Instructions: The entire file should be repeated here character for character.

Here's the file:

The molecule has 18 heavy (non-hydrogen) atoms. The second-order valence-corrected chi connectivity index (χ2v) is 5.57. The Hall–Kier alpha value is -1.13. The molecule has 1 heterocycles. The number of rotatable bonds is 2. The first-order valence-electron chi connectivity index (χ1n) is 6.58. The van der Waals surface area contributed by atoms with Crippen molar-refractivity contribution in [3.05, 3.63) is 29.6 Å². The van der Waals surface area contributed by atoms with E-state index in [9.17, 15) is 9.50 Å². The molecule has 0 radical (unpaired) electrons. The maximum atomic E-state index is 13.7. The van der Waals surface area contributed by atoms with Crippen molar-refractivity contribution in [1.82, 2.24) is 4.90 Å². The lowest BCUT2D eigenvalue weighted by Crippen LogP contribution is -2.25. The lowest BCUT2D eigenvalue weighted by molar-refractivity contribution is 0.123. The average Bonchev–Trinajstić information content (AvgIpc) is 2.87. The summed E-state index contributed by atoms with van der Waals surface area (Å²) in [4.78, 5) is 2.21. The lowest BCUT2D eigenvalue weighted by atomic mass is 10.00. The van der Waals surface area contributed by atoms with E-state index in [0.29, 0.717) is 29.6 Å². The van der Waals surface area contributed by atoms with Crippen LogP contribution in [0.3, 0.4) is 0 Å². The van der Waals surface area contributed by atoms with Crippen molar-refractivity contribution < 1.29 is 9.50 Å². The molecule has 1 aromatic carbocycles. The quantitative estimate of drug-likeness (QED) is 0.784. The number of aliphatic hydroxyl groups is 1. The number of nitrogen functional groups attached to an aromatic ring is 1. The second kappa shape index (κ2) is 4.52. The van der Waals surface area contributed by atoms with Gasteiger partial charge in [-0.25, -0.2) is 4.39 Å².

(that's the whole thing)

The molecule has 18 heavy (non-hydrogen) atoms. The second-order valence-corrected chi connectivity index (χ2v) is 5.57. The Hall–Kier alpha value is -1.13. The molecule has 1 heterocycles. The number of rotatable bonds is 2. The first-order valence-electron chi connectivity index (χ1n) is 6.58. The van der Waals surface area contributed by atoms with Crippen molar-refractivity contribution in [3.05, 3.63) is 29.6 Å². The van der Waals surface area contributed by atoms with E-state index in [9.17, 15) is 9.50 Å². The molecule has 0 radical (unpaired) electrons. The maximum atomic E-state index is 13.7. The van der Waals surface area contributed by atoms with Crippen molar-refractivity contribution in [1.82, 2.24) is 4.90 Å². The lowest BCUT2D eigenvalue weighted by Crippen LogP contribution is -2.25. The lowest BCUT2D eigenvalue weighted by molar-refractivity contribution is 0.123. The average Bonchev–Trinajstić information content (AvgIpc) is 2.87. The summed E-state index contributed by atoms with van der Waals surface area (Å²) in [4.78, 5) is 2.21. The lowest BCUT2D eigenvalue weighted by atomic mass is 10.00. The van der Waals surface area contributed by atoms with E-state index in [0.29, 0.717) is 29.6 Å². The van der Waals surface area contributed by atoms with Crippen LogP contribution in [0.3, 0.4) is 0 Å². The van der Waals surface area contributed by atoms with Crippen molar-refractivity contribution < 1.29 is 9.50 Å². The molecule has 1 aromatic carbocycles. The quantitative estimate of drug-likeness (QED) is 0.784. The number of aliphatic hydroxyl groups is 1. The number of nitrogen functional groups attached to an aromatic ring is 1. The second kappa shape index (κ2) is 4.52. The van der Waals surface area contributed by atoms with Gasteiger partial charge in [-0.25, -0.2) is 4.39 Å².